Retro Gaming vs Modern Televisions
Sync fixers, Scalers and Scan Line Generators
Now we come on to the clever stuff. That is, making the lowest resolution consoles, in my case anything running at 240p, look awesome on a modern panel TV.
Back in the day, one way of making Laserdisc look awesome was a device called a Line Doubler. It took the 480i signal and de-interlaced it outputting 480p image to high end CRT projectors and the like.
This kind of technology these days is commonplace, though they work a little differently and they're called scalers. Indeed, most panel TVs will have one built in for when you feed it a low resolution image so it can scale it up to the panel's native resolution.
So why have an external scaler? Well for the first part, my TV doesn't like some of my better RGB leads. If it did, I'd have probably not gone down this route and just put up with the image. Indeed I could put a Sync Blaster between that cables and the TV and that'd be it. However, I managed to snag something much better...
Another reason is to put a Scan Line Generator into the equation that needs to go between the scaler and the TV. What I've bought is an SLG-In a Box. It's actually 3 separate units in one enclosure.
So my signal comes out of my console via RGB SCART and first hits the sync fixer (which strips video signal from the sync it is riding along with). This then sends the signal into a scaler. This scaler was designed for fitting computer monitors into arcade cabinets so it outputs 480p VGA, that then goes into a Scan Line Generator. Which adds the pseudo scanlines to the image. The whole unit then outputs that as VGA signal to a Neet VGA-HDMI converter, which then hits the TV in the same manner my DC-Hanzo-Neet box does. Amusingly the image then gets scaled again internally in the TV to 1080p and we have an image!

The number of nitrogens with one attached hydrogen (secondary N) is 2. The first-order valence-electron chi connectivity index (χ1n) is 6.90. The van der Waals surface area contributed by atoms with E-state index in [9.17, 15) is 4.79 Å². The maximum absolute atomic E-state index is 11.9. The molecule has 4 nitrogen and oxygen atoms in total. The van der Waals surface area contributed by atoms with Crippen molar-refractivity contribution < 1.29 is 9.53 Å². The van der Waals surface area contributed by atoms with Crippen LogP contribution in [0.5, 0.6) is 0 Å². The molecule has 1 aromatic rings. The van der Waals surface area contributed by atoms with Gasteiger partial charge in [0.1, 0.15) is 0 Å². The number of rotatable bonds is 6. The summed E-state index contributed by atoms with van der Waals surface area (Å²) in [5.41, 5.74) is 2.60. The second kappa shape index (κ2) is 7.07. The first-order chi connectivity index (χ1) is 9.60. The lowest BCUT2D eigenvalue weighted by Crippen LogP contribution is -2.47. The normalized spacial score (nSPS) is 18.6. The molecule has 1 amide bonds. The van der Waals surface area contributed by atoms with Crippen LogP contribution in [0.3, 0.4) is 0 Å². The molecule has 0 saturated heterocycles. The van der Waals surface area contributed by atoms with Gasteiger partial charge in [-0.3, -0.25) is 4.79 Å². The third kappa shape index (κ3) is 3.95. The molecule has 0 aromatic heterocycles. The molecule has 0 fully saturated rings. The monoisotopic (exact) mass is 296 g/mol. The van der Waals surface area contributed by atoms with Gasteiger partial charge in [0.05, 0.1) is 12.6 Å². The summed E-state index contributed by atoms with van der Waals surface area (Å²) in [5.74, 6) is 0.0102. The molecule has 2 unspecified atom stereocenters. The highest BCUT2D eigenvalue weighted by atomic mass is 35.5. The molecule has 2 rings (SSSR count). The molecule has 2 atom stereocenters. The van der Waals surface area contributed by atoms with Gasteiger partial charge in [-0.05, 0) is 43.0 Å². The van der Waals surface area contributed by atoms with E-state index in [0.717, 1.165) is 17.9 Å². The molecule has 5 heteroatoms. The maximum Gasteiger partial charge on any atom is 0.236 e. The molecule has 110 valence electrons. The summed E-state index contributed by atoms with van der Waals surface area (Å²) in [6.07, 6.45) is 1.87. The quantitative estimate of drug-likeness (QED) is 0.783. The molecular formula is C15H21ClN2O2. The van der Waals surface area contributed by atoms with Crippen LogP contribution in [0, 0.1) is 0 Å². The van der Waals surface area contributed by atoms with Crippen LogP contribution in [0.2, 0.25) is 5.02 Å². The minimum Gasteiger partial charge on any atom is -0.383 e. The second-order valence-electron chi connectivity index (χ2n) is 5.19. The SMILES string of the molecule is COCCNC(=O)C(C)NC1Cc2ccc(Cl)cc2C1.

It's basically going through a whole chunk of processing to give at the end, an image on a 43" panel TV that looks like an old CRT. The reason being that the CRT is how the console is supposed to look.
Not having a video capture card, I've stolen this image from the internet to demonstrate the effect
As with all processing, there will be an element of lag to this. But as long as it's very low, you shouldn't notice it.
Now you can really go to town on these scaler boxes. I was very lucky in that I scored the SLG-In a Box on eBay for sensible money. If you want the dogs bollocks though, you're looking at a Micomsoft XRGB-Mini Framemeister. It apparently takes all other scalers (in this particular application), and wees upon them from a great height. But it comes at a cost. You're looking at north of £300 to get one.
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